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Related to sackcloth: sackcloth and ashes


 (săk′klôth′, -klŏth′)
1. Sacking.
a. A rough cloth of camel's hair, goat hair, hemp, cotton, or flax.
b. Garments made of this cloth, worn as a symbol of mourning or penitence.
American Heritage® Dictionary of the English Language, Fifth Edition. Copyright © 2016 by Houghton Mifflin Harcourt Publishing Company. Published by Houghton Mifflin Harcourt Publishing Company. All rights reserved.


1. (Textiles) coarse cloth such as sacking
2. (Clothing & Fashion) garments made of such cloth, worn formerly to indicate mourning or penitence
3. sackcloth and ashes a public display of extreme grief, remorse, or repentance
Collins English Dictionary – Complete and Unabridged, 12th Edition 2014 © HarperCollins Publishers 1991, 1994, 1998, 2000, 2003, 2006, 2007, 2009, 2011, 2014


(ˈsækˌklɔθ, -ˌklɒθ)

a. a coarse cloth of various fibers, as goat hair, cotton, or linen.
b. this cloth or a garment made from it worn to show repentance or grief.
in sackcloth and ashes, in a state of repentance or sorrow; contrite.
sack′clothed`, adj.
Random House Kernerman Webster's College Dictionary, © 2010 K Dictionaries Ltd. Copyright 2005, 1997, 1991 by Random House, Inc. All rights reserved.
ThesaurusAntonymsRelated WordsSynonymsLegend:
Noun1.sackcloth - a garment made of coarse sackingsackcloth - a garment made of coarse sacking; formerly worn as an indication of remorse
garment - an article of clothing; "garments of the finest silk"
2.sackcloth - a coarse cloth resembling sacking
cloth, fabric, textile, material - artifact made by weaving or felting or knitting or crocheting natural or synthetic fibers; "the fabric in the curtains was light and semitransparent"; "woven cloth originated in Mesopotamia around 5000 BC"; "she measured off enough material for a dress"
Based on WordNet 3.0, Farlex clipart collection. © 2003-2012 Princeton University, Farlex Inc.
sæk og aske
klæîi úr hrjúfu efni
matem/tövbe giysisi


[ˈsækklɒθ] Narpillera f
to wear sackcloth and ashesponerse el hábito de penitencia, ponerse cenizas en la cabeza
Collins Spanish Dictionary - Complete and Unabridged 8th Edition 2005 © William Collins Sons & Co. Ltd. 1971, 1988 © HarperCollins Publishers 1992, 1993, 1996, 1997, 2000, 2003, 2005


nSackleinen nt; in sackcloth and ashesin Sack und Asche
Collins German Dictionary – Complete and Unabridged 7th Edition 2005. © William Collins Sons & Co. Ltd. 1980 © HarperCollins Publishers 1991, 1997, 1999, 2004, 2005, 2007


[ˈsækˌklɒθ] ntela di sacco
sackcloth and ashes (Rel) → il sacco e la cenere
to be in sackcloth and ashes (fig) → avere l'aria contrita
Collins Italian Dictionary 1st Edition © HarperCollins Publishers 1995


(sӕk) noun
a large bag of coarse cloth, strong paper or plastic. The potatoes were put into sacks.
ˈsacking noun
a type of coarse cloth for making sacks.
ˈsackcloth noun
a type of coarse cloth formerly worn as a sign of mourning or of sorrow for sin.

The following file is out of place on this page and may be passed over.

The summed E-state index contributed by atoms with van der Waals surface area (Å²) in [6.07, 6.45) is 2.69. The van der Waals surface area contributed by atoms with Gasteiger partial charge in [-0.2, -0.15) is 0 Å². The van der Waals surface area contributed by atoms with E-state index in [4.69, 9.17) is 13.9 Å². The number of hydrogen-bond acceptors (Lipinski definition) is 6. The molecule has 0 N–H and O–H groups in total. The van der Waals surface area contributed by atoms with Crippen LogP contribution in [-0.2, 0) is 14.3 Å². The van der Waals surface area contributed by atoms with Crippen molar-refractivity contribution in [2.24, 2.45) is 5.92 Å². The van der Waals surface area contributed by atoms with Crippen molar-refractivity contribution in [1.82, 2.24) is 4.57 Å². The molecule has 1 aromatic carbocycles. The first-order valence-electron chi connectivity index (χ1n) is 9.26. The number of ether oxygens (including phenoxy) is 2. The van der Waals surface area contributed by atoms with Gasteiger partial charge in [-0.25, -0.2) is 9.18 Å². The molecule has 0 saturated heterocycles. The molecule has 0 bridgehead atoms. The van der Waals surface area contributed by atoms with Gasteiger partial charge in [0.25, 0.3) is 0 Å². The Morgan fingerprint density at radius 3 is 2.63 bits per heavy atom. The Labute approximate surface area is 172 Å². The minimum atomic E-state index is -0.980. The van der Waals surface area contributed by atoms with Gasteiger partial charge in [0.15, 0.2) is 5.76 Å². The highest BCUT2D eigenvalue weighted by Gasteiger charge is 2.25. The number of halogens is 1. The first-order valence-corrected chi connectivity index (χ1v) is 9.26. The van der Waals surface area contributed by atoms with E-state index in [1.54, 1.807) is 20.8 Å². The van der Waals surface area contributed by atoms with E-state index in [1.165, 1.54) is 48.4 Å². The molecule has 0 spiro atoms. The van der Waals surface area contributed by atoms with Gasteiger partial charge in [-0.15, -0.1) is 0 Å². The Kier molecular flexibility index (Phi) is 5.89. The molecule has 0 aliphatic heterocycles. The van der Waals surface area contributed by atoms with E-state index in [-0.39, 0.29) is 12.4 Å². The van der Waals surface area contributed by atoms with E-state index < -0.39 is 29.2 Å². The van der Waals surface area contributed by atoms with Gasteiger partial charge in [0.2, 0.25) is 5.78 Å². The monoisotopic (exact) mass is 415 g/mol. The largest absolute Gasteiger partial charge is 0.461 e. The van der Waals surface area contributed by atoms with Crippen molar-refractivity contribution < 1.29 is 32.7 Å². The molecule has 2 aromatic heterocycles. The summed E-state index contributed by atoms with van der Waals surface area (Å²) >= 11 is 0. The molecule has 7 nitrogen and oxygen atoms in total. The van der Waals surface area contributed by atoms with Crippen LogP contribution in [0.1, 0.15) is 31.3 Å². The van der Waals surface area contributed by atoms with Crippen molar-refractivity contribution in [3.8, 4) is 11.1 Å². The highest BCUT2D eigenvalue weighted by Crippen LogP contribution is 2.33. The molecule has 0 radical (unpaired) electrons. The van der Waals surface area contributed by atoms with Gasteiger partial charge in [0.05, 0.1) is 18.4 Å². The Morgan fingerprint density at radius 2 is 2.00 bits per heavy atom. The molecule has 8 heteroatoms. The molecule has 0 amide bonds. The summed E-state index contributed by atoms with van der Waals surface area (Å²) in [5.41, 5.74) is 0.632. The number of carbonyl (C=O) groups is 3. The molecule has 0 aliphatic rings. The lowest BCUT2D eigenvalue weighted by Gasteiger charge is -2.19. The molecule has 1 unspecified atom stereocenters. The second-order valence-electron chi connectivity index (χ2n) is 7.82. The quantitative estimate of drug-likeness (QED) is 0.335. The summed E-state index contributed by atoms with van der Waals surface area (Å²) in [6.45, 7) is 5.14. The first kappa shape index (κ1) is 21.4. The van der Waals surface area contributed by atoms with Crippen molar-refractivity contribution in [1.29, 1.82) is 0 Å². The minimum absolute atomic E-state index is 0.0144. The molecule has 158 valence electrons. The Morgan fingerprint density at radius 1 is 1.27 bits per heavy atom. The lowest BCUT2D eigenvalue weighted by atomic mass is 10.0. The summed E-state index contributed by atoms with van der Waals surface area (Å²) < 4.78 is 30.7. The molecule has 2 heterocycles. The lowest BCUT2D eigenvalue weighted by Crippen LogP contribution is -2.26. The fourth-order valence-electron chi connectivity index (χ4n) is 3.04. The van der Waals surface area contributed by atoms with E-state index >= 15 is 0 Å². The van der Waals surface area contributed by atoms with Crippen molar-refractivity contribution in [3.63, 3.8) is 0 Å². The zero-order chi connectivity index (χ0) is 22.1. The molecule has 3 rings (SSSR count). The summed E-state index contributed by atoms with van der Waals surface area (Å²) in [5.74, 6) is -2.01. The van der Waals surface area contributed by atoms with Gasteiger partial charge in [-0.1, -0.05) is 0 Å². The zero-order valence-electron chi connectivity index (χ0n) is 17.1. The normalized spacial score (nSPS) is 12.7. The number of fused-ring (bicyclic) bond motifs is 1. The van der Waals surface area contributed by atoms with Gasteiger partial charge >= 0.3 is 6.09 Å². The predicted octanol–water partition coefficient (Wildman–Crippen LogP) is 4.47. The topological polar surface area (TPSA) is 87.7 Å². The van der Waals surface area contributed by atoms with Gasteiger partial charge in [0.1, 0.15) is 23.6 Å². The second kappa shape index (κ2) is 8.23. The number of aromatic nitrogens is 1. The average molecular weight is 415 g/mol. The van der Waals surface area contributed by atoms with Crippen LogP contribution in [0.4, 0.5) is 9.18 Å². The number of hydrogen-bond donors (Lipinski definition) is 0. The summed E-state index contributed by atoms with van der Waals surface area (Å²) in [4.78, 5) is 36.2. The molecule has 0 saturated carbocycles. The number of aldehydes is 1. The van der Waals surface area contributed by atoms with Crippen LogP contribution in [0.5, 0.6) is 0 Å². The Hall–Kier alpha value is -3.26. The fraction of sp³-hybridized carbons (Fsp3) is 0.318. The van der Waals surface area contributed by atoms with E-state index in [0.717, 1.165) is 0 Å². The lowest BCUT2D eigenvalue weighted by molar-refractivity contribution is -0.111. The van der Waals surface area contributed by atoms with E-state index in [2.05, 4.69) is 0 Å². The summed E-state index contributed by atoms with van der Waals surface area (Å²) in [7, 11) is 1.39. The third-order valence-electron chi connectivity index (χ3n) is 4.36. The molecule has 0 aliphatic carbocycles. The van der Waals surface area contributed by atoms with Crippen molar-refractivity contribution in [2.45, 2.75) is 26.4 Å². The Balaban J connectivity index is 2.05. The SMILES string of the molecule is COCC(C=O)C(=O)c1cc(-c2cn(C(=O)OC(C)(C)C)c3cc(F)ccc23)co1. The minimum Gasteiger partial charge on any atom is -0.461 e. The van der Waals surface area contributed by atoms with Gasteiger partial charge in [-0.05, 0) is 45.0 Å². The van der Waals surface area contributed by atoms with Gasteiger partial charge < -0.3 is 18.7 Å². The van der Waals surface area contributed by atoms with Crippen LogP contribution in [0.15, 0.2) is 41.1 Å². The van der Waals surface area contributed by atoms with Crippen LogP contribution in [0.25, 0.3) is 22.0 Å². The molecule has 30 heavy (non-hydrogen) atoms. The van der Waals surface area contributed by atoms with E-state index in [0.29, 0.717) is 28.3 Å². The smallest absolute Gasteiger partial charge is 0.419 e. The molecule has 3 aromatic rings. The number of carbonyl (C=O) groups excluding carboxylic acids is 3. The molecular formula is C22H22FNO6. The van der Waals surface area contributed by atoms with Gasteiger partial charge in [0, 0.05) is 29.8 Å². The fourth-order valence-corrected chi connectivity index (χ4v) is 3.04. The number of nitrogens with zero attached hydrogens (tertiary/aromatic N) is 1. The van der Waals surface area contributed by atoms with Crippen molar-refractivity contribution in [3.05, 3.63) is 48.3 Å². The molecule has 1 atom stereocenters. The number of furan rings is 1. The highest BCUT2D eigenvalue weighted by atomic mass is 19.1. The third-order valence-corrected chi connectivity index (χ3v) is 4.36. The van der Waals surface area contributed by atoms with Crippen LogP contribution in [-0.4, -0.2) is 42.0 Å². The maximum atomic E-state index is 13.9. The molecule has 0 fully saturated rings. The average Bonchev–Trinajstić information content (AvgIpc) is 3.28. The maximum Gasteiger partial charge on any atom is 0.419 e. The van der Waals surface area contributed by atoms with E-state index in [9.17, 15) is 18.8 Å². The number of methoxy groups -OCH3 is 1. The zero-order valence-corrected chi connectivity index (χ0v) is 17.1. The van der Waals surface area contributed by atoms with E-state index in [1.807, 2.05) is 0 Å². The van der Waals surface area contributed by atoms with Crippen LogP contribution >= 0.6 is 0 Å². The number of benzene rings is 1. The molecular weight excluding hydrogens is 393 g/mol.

Kernerman English Multilingual Dictionary © 2006-2013 K Dictionaries Ltd.
References in classic literature ?
And a hermit's got to sleep on the hardest place he can find, and put sackcloth and ashes on his head, and stand out in the rain, and --"
Then having finished that business he returned to the sledge, and addressing Vasili Andreevich, said: 'You won't need the sackcloth, will you?
Some of his low places he found lifted to ideals, some of his ideas had sunk to the valleys, and lay there with the sackcloth and ashes of pumice stone and sulphur on their ruined heads.
This Mary Dyer had entered the mint- master's dwelling, clothed in sackcloth and ashes, and seated herself in our great chair with a sort of dignity and state.
She made me seven shirts, and some other linen, of as fine cloth as could be got, which indeed was coarser than sackcloth; and these she constantly washed for me with her own hands.
"I am sure it wouldn't do us any good out there to feel that you were all sitting in sackcloth and ashes.
He had taken the sackcloth of her uncomeliness, had washed, dried, starched and ironed it, and returned it to her sheer embroidered lawn--the robe of Venus herself.
At the same table, with both her elbows upon it, was Mrs Jiniwin; no longer sipping other people's punch feloniously with teaspoons, but taking deep draughts from a jorum of her own; while her daughter--not exactly with ashes on her head, or sackcloth on her back, but preserving a very decent and becoming appearance of sorrow nevertheless--was reclining in an easy chair, and soothing her grief with a smaller allowance of the same glib liquid.
To see, fixed in the rigidity of death and naked on that coarse layer of sackcloth, the man whom he had left well clad and full of meat and sin upon the threshold of a tavern, awoke, even in the thoughtless Fettes, some of the terrors of the conscience.
He attended on us, as I may say, in sackcloth and ashes.
"From sackcloth couch the Monk arose, With toil his stiffen'd limbs he rear'd; A hundred years had flung their snows On his thin locks and floating beard."
As Coketown cast ashes not only on its own head but on the neighbourhood's too - after the manner of those pious persons who do penance for their own sins by putting other people into sackcloth - it was customary for those who now and then thirsted for a draught of pure air, which is not absolutely the most wicked among the vanities of life, to get a few miles away by the railroad, and then begin their walk, or their lounge in the fields.